Precious things

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Knick knacks, bric-a-brac, tchotchkes…whatever the term, I’ve never been very interested in collectibles. Chalk that up to what is probably my least favorite housekeeping chore—dusting—and the extra care required for such things during the frequent moves that were a factor of our early married years.

Until recently, the best description for my decorating style would have been somewhere between “bare” and “spare.” This became even more obvious when we moved to our new-build Florida house in 2004. The ceilings in our new home are very high compared to the more modest 8-foot-high versions that were the norm in the two homes we owned in New England. I assume the difference is due primarily to environment—cold New England winters encourage cozy, closed-in spaces that are more economical to heat; by contrast, Florida’s hot weather climate demands high ceilings where heat can rise, thereby promoting more efficient cooling.

Anyway…the few decorative pieces we had when we moved to Florida were dwarfed by the much larger canvas of our new home. Another complication is that most of the“stuff” we brought with us was a mix of Americana and country—fitting for most New England homes but not well-suited to the more modern architecture of our new home.

We did what we could—for example, the main wall of our breakfast area boasts a collection of 11 framed (pre-Florida) cross stitch pieces and two accessory items. The arrangement is pleasant and satisfactorily fills the space, but the same set of pieces would have decorated most of the living area of either of our New England homes.

So, here I am, enrolled in Kim Klassen’s eight-week Start to Finish and her year-long Be Still 52 classes—both terrific by the way! Each of the classes focuses on in-home, still life photography. In addition to offering some of her own props for our consideration (some of which are featured in these photos), Kim also suggested we scavenge our own homes for suitable props. Kim’s proposal was the genesis for the images that accompany this post…

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The books and periodicals were chosen mostly because of their color… The handmade pitcher was a gift from the girl who has since become our granddaughter-in-law… The hydrangeas are reminiscent of our daughter’s 2002 wedding bouquet…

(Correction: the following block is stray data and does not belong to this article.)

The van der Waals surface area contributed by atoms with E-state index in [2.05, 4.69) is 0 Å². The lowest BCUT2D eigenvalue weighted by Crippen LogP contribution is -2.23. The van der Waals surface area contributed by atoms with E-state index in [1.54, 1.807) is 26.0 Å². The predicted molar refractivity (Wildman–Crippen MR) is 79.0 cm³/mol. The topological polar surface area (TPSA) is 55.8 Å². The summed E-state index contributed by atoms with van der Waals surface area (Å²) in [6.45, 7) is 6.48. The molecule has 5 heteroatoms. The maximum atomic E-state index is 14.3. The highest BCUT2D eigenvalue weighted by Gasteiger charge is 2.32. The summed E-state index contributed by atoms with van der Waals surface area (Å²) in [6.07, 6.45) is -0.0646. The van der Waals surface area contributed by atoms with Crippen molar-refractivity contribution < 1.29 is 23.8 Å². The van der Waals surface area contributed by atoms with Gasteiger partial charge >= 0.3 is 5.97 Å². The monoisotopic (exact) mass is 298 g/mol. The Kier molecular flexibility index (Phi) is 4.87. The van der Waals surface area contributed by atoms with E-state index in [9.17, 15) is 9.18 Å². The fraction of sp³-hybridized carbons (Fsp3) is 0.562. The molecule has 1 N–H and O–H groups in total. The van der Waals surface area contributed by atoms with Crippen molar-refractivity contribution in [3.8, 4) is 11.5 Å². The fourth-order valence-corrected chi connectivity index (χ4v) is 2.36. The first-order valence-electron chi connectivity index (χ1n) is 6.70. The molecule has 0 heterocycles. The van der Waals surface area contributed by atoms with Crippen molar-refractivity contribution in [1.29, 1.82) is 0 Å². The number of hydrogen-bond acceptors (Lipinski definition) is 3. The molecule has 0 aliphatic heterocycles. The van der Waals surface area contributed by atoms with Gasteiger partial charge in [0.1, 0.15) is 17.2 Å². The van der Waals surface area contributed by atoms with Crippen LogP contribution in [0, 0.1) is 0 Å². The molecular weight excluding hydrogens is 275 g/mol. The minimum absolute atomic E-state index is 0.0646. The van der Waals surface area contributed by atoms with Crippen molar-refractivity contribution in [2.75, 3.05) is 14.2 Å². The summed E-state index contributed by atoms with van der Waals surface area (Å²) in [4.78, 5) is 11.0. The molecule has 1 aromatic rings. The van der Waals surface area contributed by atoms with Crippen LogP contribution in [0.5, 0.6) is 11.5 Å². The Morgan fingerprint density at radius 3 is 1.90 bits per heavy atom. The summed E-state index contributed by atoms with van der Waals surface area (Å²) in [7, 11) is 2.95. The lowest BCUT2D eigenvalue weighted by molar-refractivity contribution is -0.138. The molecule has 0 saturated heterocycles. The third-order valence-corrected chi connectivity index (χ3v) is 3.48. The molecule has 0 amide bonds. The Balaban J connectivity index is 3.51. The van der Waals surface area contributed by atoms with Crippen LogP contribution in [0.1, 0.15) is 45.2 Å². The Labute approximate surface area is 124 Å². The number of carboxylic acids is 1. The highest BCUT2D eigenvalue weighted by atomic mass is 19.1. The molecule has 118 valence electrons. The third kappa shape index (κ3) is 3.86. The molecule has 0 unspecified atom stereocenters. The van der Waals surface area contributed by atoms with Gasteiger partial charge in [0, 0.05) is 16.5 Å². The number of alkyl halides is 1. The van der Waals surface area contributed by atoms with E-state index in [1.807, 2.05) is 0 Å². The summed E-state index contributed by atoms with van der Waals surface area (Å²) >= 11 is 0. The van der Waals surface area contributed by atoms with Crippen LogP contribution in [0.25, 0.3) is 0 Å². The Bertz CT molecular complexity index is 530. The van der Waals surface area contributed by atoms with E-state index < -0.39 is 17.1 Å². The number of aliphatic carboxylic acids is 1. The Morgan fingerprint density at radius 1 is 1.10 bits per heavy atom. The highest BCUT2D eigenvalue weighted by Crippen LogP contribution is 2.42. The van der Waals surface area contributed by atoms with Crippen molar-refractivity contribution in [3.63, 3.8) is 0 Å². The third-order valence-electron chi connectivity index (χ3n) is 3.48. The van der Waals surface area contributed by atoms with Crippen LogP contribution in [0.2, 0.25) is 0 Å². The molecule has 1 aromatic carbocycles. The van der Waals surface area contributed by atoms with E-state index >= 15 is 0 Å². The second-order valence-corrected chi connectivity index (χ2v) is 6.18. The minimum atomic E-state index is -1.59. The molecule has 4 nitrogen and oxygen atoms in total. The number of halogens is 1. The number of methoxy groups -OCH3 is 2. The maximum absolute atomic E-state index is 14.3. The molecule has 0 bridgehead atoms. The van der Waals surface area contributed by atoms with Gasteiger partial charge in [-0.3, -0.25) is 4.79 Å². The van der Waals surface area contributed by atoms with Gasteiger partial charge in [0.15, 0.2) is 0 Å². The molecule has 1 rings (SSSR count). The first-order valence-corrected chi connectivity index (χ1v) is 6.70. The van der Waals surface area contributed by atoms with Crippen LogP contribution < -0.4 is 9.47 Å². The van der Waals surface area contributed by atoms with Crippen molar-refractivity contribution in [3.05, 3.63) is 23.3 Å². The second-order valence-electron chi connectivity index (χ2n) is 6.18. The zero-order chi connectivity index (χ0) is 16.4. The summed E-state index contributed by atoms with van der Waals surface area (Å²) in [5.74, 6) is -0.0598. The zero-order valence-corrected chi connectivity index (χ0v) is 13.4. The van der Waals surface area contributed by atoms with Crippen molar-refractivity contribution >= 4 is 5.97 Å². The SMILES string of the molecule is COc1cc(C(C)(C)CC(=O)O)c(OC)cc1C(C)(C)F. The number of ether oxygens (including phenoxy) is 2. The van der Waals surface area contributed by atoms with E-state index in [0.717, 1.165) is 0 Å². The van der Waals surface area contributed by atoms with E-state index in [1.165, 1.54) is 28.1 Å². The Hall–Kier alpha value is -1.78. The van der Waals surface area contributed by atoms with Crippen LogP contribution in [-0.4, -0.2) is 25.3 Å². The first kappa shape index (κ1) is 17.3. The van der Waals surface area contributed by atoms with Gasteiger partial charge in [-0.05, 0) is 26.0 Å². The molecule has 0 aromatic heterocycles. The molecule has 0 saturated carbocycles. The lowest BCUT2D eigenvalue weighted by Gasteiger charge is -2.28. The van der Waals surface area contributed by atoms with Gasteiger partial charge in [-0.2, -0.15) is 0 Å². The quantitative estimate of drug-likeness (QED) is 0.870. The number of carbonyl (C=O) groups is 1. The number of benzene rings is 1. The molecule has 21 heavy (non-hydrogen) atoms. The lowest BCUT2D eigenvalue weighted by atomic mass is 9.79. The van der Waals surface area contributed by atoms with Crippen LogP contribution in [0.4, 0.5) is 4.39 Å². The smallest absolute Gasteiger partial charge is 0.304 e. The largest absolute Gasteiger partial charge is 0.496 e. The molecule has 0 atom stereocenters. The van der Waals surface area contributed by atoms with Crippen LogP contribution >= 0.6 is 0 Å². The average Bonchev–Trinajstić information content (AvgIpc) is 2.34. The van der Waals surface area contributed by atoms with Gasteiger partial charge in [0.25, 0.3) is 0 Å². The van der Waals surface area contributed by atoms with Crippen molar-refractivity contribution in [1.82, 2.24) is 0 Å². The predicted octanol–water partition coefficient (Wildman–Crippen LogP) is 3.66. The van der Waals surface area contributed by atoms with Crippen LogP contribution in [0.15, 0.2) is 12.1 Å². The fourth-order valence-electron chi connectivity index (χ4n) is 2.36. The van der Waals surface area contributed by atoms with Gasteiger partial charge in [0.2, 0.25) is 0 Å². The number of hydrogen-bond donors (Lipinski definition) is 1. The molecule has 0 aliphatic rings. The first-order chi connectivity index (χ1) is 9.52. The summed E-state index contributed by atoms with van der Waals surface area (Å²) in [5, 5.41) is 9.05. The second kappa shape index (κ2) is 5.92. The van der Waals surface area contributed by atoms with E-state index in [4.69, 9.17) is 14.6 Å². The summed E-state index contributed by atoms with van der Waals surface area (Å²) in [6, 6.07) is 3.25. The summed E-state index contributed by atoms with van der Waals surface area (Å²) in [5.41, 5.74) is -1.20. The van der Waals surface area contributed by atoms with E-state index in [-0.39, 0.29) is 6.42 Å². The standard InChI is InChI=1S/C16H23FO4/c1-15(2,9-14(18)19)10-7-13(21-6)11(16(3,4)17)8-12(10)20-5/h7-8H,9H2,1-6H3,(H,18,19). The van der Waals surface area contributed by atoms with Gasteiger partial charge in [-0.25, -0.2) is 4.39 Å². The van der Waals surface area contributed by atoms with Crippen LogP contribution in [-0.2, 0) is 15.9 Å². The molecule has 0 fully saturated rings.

It has been a treat to meld all these very separate ideas into a single post…

Shared for Kim Klassen’s “Start to Finish” class. The triptych images were processed with Kim’s TrueGrit preset.

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12 thoughts on “Precious things

  1. These are so well composed. I like how each is just a little different and equally beautiful! I’m in Kim’s class, but have only worked on the first two lessons. I’m hoping to catch up soon.

  2. this is simply beautiful Wanda. Love the clock and the colours of the hydrangea. I am takings Kim’s Be Still class but have yet to really get going on it. You have inspired me.

  3. I love the edit on your layout – wonderful tones. I agree about the dusting of ‘bric-a-brac.’ LOL

    xoxo

  4. Had to smile – dusting is my least favorite cleaning effort as well. That didn’t stop me from collecting contemporary art glass 🙂

    Love your still life experiments. So beautifully composed and lovingly arranged. I love how each one is slightly different – a lesson in really studying your subject.

  5. I’m also in Kim’s Be Still 52 class. It sounded very appealing even though still life is not usually my “thing.” I’m yearning to gather props together for the class, but I’m packing for yet another move…the last for a while, I hope. I love the simple lines of your white clock, and that pitcher is stunning!

  6. Wanda, your photography skills continue to amaze me. Just the care and feeding necessary to get to your finish product which looks so natural to me. I am glad your enjoyed your classes, and that I am getting to enjoy the lessons you have learned. Take care, Bill

  7. Love these and that you found all the inspiration in your home. I am in the Be Still 52 class too – and would love to do start to finish when time allows – I love all of Kim’s classes. The colours of the hydrangea against the white is gorgeous. Beautifully done.

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